I've read this question and the other question you asked and I hope I can help.
The important thing to realize that in any market multiple market makers operate and they are all trying to optimize their risk adjusted return. A market maker earns a return buying low and selling high. Suppose you are the only market maker and you quote this spread:
1 | Bid 100 @ $99 | Ask 100 @ $101
the best thing that can happen is that a liquidity seeker sells
$100 @ 99 (remember that
$99 is the price for which the market maker is buying) and immediately can sell
$100 @ 101 to another liquidity seeker. After this, you have no position and therefore no risk but more importantly: you paid
$9900 and received
10100 netting you
In this situation you would be taking some risk as the market can move and you can easily get into the situation where you bought 1000 of shares which are now worth significantly less. But suppose you manage your risks well and you make a nice profit every day. Such a nice profit will surely attract competition and they can make sure to get more business than you by simply quoting a more narrow spread.
2 | Bid 100 @ $99.50 | Ask 100 @ $100.50
whenever you quote
3 | Bid 100 @ $99.00 | Ask 100 @ $101.00
You could react by in response quote an even narrower spread:
4 | Bid 100 @ $99.75 | Ask 100 @ $100.25.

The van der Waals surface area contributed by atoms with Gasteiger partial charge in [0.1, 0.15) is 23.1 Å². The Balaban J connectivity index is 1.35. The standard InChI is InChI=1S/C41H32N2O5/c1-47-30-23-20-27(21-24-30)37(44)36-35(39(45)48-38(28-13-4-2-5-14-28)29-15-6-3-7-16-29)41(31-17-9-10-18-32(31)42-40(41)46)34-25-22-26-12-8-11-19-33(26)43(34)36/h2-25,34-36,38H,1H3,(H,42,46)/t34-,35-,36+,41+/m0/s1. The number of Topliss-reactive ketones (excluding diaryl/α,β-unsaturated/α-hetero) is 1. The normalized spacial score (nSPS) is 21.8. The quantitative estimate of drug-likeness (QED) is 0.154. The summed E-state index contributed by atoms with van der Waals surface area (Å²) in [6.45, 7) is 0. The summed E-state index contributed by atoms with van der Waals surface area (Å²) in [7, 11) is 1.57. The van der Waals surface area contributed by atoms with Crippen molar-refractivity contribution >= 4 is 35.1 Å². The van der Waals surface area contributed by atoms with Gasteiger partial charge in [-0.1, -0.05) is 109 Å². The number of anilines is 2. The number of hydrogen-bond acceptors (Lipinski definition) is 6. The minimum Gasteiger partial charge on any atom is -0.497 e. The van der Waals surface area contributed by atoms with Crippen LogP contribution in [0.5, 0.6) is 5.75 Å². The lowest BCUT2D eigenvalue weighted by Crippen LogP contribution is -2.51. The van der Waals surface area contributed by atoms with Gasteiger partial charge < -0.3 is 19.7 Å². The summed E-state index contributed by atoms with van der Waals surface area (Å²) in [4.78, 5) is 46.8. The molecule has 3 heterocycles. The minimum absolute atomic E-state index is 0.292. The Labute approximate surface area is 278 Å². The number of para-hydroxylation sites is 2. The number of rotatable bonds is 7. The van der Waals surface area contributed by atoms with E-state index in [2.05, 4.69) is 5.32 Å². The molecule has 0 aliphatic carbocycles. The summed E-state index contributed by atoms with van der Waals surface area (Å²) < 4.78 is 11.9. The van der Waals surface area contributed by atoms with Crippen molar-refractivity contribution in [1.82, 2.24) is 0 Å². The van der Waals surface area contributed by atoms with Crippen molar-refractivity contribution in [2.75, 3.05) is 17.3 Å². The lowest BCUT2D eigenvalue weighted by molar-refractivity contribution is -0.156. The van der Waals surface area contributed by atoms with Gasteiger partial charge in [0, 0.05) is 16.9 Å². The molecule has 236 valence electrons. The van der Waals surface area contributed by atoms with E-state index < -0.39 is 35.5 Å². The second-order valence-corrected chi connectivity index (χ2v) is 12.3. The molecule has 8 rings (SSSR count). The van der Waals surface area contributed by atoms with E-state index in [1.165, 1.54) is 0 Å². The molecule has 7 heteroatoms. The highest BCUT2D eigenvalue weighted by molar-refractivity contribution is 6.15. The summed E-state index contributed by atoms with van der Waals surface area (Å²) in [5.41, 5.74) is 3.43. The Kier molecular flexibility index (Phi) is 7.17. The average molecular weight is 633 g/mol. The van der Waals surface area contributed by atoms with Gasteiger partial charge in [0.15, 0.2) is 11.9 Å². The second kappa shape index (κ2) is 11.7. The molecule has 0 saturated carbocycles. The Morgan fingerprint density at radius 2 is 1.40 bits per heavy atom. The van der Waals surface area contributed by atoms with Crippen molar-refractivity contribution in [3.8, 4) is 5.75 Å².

Of course, this narrowing of the spread can't continue very long. However, I hope it is now clear that
It is not from the benevolence of BBB Market Makers that we expect our narrow spreads, but from their regard to their own interest. -- With apologies to Adam Smith
which leads to competitive pressuresin market making.
The above also gives a hint on why these market making algorithms quote prices at multiple levels:
You would like to quote only the first spread and do lots of trades on both sides. Thanks to competition this will not happen, other market makers will quote slightly narrower spreads and they will make a lot of trades (earning less per round trip but making up in volume). Therefore, you also decide to narrow your spread reducing your own margin but hopefully also making up in volume. Now what do you do with your original quote? You could stop quoting it by why would you? You might just get lucky and a deep-pocketed liquidity seeker might trade against all better prices and yours. If this happens you get a better price than the situation you would just quote a narrow spread (and hope that the market hasn't moved against you permanently).
Attack86 mentions a number of scenario's where the market makers are incentivized by the exchanges or have other reasons:
- They get a profit share when they attain specific liquidity targets. In that case they might optimize for making the target instead of making a profit through trading (e.g. TP-ICAP's iSwap or Liffe's Ultra Long Gilt contract).
- Others just aim to provide liquidity to their customers but don't necessarily want to trade all the time, this is common in investment bank fixed income trading.